Amongst the hard skills, I would highlight reading comprehension because you are reading policies and understanding the context of situations. In a foreign affairs setting, understanding context is important because you might feel pretty lost otherwise. Additionally, the ability to take away key points of a lot of details or condense things into a few main takeaways when you are dealing with nitty gritty details on projects and meetings is extremely useful. Sometimes it is hard to know what to focus on without making things more concise.
Q: What are your words of wisdom to those that come after you?
A: I would say keep an open mind about your experience. We may have pictured things differently a couple of years ago versus during a pandemic. Take away as much as you can from an experience and try to engage with it as much as possible. Even if you know it might not be something that fits you the best. Of course, I feel like my experience with Dexis is something that fits me well but that might not be the case for everyone, and yet I feel like there is still so much to learn.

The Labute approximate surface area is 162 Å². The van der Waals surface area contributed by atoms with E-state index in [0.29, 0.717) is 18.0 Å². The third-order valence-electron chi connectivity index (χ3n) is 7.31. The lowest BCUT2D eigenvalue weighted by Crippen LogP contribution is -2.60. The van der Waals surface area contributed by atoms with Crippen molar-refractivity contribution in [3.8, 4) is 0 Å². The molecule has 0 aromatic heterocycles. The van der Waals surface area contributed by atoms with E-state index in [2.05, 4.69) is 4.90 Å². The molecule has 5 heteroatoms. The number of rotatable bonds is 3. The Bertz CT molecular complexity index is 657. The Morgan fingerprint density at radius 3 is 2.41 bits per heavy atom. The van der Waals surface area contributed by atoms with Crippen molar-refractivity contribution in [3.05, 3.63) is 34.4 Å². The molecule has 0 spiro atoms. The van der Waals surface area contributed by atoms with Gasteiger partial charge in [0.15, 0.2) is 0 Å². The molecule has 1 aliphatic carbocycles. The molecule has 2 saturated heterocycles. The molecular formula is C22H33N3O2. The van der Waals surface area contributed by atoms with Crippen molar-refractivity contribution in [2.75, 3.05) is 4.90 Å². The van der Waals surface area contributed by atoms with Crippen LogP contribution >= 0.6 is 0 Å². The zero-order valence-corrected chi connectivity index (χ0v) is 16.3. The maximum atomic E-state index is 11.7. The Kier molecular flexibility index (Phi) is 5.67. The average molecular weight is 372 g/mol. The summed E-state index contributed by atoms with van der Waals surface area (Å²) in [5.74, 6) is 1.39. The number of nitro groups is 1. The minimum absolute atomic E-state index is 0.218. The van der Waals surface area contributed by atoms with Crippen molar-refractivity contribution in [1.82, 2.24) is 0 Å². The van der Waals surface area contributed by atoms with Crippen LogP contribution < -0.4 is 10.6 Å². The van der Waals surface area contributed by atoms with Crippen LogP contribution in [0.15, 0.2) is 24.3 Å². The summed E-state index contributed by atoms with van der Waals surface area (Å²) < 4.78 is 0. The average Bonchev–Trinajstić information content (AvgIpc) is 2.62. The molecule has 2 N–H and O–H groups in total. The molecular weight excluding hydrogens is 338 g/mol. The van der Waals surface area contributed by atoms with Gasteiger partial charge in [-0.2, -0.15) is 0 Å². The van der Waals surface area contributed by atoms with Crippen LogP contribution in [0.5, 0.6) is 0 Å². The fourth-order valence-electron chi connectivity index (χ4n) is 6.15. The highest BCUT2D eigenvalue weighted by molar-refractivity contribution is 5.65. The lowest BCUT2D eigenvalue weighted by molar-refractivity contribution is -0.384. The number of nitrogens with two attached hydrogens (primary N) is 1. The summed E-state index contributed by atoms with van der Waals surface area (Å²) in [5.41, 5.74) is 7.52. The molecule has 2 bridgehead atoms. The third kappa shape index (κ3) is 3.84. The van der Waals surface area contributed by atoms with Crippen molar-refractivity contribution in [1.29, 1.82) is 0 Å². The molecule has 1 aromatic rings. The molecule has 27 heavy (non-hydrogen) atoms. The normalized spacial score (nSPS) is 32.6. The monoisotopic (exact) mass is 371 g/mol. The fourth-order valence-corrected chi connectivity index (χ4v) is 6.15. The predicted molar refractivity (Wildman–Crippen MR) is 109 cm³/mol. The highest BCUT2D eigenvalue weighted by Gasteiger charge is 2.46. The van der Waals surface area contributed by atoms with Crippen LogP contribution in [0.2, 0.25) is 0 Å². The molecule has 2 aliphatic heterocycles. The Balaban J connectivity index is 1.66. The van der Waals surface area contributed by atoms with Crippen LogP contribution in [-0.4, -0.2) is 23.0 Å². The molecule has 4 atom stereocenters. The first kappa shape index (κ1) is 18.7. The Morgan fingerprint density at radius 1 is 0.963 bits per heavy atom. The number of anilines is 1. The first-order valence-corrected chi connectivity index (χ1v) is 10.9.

Avoid strict adherence to that vaunted five-year plan right out of college because sometimes you find things that fit better, by chance or by luck. Lastly, stay optimistic. Stay hopeful for opportunities. During the pandemic it was tough for a lot of people searching for jobs, but it is looking up in the next year or so and a lot of openings are coming up. Stay connected with relevant professionals and use your own network to support you and help you along the way. There are multiple avenues that you do not know exist when you are in college. If I were hung up on a specific organization and a big-name title to pursue, I think I would have missed some wonderful experiences. I chose to pursue experiences with an open mind, and I am better off as a result.